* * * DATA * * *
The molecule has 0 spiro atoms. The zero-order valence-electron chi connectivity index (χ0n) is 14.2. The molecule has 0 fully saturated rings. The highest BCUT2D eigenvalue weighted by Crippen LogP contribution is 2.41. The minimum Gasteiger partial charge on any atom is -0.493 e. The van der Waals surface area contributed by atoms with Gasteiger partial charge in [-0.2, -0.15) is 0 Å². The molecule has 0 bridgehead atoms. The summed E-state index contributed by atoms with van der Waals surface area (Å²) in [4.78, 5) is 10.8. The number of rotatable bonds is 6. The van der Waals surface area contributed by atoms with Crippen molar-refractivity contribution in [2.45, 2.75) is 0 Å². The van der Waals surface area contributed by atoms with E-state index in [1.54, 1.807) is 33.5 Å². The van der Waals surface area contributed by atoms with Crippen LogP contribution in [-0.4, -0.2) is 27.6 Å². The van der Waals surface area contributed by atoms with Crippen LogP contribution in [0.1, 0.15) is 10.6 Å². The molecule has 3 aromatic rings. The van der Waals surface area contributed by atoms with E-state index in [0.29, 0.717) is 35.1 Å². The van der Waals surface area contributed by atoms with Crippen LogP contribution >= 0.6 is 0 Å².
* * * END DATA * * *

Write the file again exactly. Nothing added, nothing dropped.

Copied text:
The molecule has 0 spiro atoms. The zero-order valence-electron chi connectivity index (χ0n) is 14.2. The molecule has 0 fully saturated rings. The highest BCUT2D eigenvalue weighted by Crippen LogP contribution is 2.41. The minimum Gasteiger partial charge on any atom is -0.493 e. The van der Waals surface area contributed by atoms with Gasteiger partial charge in [-0.2, -0.15) is 0 Å². The molecule has 0 bridgehead atoms. The summed E-state index contributed by atoms with van der Waals surface area (Å²) in [4.78, 5) is 10.8. The number of rotatable bonds is 6. The van der Waals surface area contributed by atoms with Crippen molar-refractivity contribution in [2.45, 2.75) is 0 Å². The van der Waals surface area contributed by atoms with E-state index in [1.54, 1.807) is 33.5 Å². The van der Waals surface area contributed by atoms with Crippen LogP contribution in [-0.4, -0.2) is 27.6 Å². The van der Waals surface area contributed by atoms with Crippen LogP contribution in [0.1, 0.15) is 10.6 Å². The molecule has 3 aromatic rings. The van der Waals surface area contributed by atoms with E-state index in [0.29, 0.717) is 35.1 Å². The van der Waals surface area contributed by atoms with Crippen LogP contribution >= 0.6 is 0 Å².